For example, we can think about what happens if you add a battery to a solar plant, even if you can’t add it yet. Right now, there are some corporate buyers that are willing to pay more to access solar power with batteries during the evening, so you can see the value they bring. You don’t pay for that today, but that technology gives you upside you wouldn’t be able to have if you were just holding assets for a two-year period.
Technology and big data will change how electric grids are organized and water is transported, creating upside for sustainable investors that may not be priced in today, says Lara Banks, a managing director at Makena Capital Management, which oversees about $19 billion. Banks, who oversees portfolio management and manager selection for natural resources at the Menlo Park, California-based firm spoke to Emily Chasan on Nov. 6. Comments have been edited and condensed.
Investment strategies that focus on improving the lives of women and girls, closing the gender pay gap or adding women to corporate boards have attracted more than $2 billion in public and private assets. Public investment vehicles, including mutual funds and ETFs focused on so-called “gender-lens” investing, oversaw $910 million in assets as of June 30, 2017, according to a study released Wednesday by investment firm Veris Wealth Partners LLC.
Muck Rack makes it simple to find people, tweets, or articles that mention any name, keyword, company, hashtag etc. We've compiled this guide to help you make the most of your search.
Selecting a term
Start searching tweets, articles from media outlets, articles mentioned in tweets, journalists'
names, titles and bios with some suggested searches:
Companies or Topics (e.g. iPhone, Microsoft)
Phrases (e.g. "cloud computing") — use quotes to keep the terms together
Twitter handles (e.g. @username) — returns those who have mentioned or replied to
Names (e.g. "David Pogue")
Hashtags (e.g. #sxsw, #london2012)
Bio details (e.g. vegan, Olympics, father)
Muck Rack's Advanced Search allows for many boolean operators.
Find results that mention multiple specified terms, use AND or
+. For example, ensure each result contains both Elon Musk and Mark Zuckerberg by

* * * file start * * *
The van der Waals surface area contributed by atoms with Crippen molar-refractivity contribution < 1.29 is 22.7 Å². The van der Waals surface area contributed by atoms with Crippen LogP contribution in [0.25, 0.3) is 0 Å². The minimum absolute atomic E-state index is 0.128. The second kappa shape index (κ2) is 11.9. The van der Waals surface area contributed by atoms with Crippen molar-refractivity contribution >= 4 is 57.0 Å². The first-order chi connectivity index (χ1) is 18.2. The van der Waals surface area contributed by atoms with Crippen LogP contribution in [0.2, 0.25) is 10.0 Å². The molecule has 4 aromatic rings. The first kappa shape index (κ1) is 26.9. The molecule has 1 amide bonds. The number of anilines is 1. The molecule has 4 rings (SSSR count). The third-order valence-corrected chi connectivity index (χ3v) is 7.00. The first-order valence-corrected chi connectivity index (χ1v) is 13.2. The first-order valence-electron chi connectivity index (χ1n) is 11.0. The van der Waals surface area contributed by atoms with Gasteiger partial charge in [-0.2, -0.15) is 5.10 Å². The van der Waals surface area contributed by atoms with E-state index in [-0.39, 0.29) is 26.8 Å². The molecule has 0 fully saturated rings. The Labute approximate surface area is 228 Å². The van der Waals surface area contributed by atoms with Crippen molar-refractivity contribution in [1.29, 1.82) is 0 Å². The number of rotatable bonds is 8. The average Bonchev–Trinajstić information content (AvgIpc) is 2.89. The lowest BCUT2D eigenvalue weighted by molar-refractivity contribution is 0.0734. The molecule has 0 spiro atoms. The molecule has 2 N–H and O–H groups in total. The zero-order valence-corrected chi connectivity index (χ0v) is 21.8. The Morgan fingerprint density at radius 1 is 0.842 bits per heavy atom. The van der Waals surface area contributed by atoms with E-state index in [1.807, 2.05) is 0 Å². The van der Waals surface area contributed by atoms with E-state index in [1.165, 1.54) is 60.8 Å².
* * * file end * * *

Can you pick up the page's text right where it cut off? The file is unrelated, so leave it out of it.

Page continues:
searching Musk AND Zuckerberg or Musk + Zuckerberg.
Use the operators OR or , to broaden your search when you'd like either of
multiple terms to appear in results. (This is the default behavior of our search when no operators
are used). For example, results will contain either cake or cookie by searching cake OR cookie or cake,cookie
Use NOT or - to subtract results from your search. For
example, searching Disney will yield results about the Walt Disney Company as well as Walt Disney
World Resort. To exclude mentions of Disney World, search for Disney -World or Disney
When using one of these operators with a phrase, enclose it in quotation marks. For example, you can
find results about smartphones excluding Apple's iPhone 4S by searching smartphone -"iPhone
Exact case matching or punctuation
If you're searching for a brand name or keyword that relies on specific punctuation marks or capitalization, you can
find results that match your exact query by adding matchcase: before the keyword you're searching for, like matchcase:E*TRADE .
Use parentheses to separate multiple
boolean phrases. For example, to find journalists talking about having fun in Disney World or
Disneyland, search for ("disney world" OR disneyland) AND fun.
An asterisk can be used to search for any variation of a root word truncated by the asterisk. For example, searching for admin* will return results for administrator, administration, administer, administered, etc.
A near operator is an AND operator where you can control the distance between the words. You can vary the distance the near operation uses by adding a forward slash and number (between 0-99) such as strawberries NEAR/10 "whipped cream", which means the strawberries must exist within 10 words of "whipped cream".